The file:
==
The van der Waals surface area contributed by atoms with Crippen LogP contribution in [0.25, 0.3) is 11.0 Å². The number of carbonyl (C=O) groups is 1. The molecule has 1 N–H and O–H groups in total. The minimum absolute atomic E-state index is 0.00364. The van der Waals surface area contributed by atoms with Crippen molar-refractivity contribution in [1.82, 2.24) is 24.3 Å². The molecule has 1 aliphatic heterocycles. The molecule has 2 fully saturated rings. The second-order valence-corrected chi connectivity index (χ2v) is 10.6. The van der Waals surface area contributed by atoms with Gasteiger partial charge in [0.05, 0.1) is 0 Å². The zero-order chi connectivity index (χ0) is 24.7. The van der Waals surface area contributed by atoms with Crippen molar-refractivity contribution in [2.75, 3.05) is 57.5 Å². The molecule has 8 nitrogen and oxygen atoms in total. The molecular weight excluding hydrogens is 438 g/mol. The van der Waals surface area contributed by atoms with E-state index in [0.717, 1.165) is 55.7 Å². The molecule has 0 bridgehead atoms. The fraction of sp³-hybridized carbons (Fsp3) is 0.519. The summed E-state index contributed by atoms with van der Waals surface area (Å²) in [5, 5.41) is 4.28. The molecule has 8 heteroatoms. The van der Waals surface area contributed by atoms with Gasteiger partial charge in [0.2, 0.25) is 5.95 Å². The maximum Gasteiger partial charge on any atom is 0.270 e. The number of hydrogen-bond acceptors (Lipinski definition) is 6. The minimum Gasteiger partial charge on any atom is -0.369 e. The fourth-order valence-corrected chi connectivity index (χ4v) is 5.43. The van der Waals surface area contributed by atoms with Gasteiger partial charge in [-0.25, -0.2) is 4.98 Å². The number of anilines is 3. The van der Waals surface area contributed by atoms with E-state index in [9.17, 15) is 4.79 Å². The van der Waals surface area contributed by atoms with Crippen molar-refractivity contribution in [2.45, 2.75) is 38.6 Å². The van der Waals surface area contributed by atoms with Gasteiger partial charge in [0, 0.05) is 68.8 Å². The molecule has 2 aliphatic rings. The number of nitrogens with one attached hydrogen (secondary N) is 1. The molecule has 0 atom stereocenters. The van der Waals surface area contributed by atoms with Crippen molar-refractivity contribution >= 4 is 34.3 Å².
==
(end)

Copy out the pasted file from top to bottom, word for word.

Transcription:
The van der Waals surface area contributed by atoms with Crippen LogP contribution in [0.25, 0.3) is 11.0 Å². The number of carbonyl (C=O) groups is 1. The molecule has 1 N–H and O–H groups in total. The minimum absolute atomic E-state index is 0.00364. The van der Waals surface area contributed by atoms with Crippen molar-refractivity contribution in [1.82, 2.24) is 24.3 Å². The molecule has 1 aliphatic heterocycles. The molecule has 2 fully saturated rings. The second-order valence-corrected chi connectivity index (χ2v) is 10.6. The van der Waals surface area contributed by atoms with Gasteiger partial charge in [0.05, 0.1) is 0 Å². The zero-order chi connectivity index (χ0) is 24.7. The van der Waals surface area contributed by atoms with Crippen molar-refractivity contribution in [2.75, 3.05) is 57.5 Å². The molecule has 8 nitrogen and oxygen atoms in total. The molecular weight excluding hydrogens is 438 g/mol. The van der Waals surface area contributed by atoms with E-state index in [0.717, 1.165) is 55.7 Å². The molecule has 0 bridgehead atoms. The fraction of sp³-hybridized carbons (Fsp3) is 0.519. The summed E-state index contributed by atoms with van der Waals surface area (Å²) in [5, 5.41) is 4.28. The molecule has 8 heteroatoms. The van der Waals surface area contributed by atoms with Gasteiger partial charge in [0.2, 0.25) is 5.95 Å². The maximum Gasteiger partial charge on any atom is 0.270 e. The number of hydrogen-bond acceptors (Lipinski definition) is 6. The minimum Gasteiger partial charge on any atom is -0.369 e. The fourth-order valence-corrected chi connectivity index (χ4v) is 5.43. The van der Waals surface area contributed by atoms with Gasteiger partial charge in [-0.25, -0.2) is 4.98 Å². The number of anilines is 3. The van der Waals surface area contributed by atoms with E-state index in [9.17, 15) is 4.79 Å². The van der Waals surface area contributed by atoms with Crippen molar-refractivity contribution in [2.45, 2.75) is 38.6 Å². The van der Waals surface area contributed by atoms with Gasteiger partial charge in [0, 0.05) is 68.8 Å². The molecule has 2 aliphatic rings. The number of nitrogens with one attached hydrogen (secondary N) is 1. The molecule has 0 atom stereocenters. The van der Waals surface area contributed by atoms with Crippen molar-refractivity contribution >= 4 is 34.3 Å².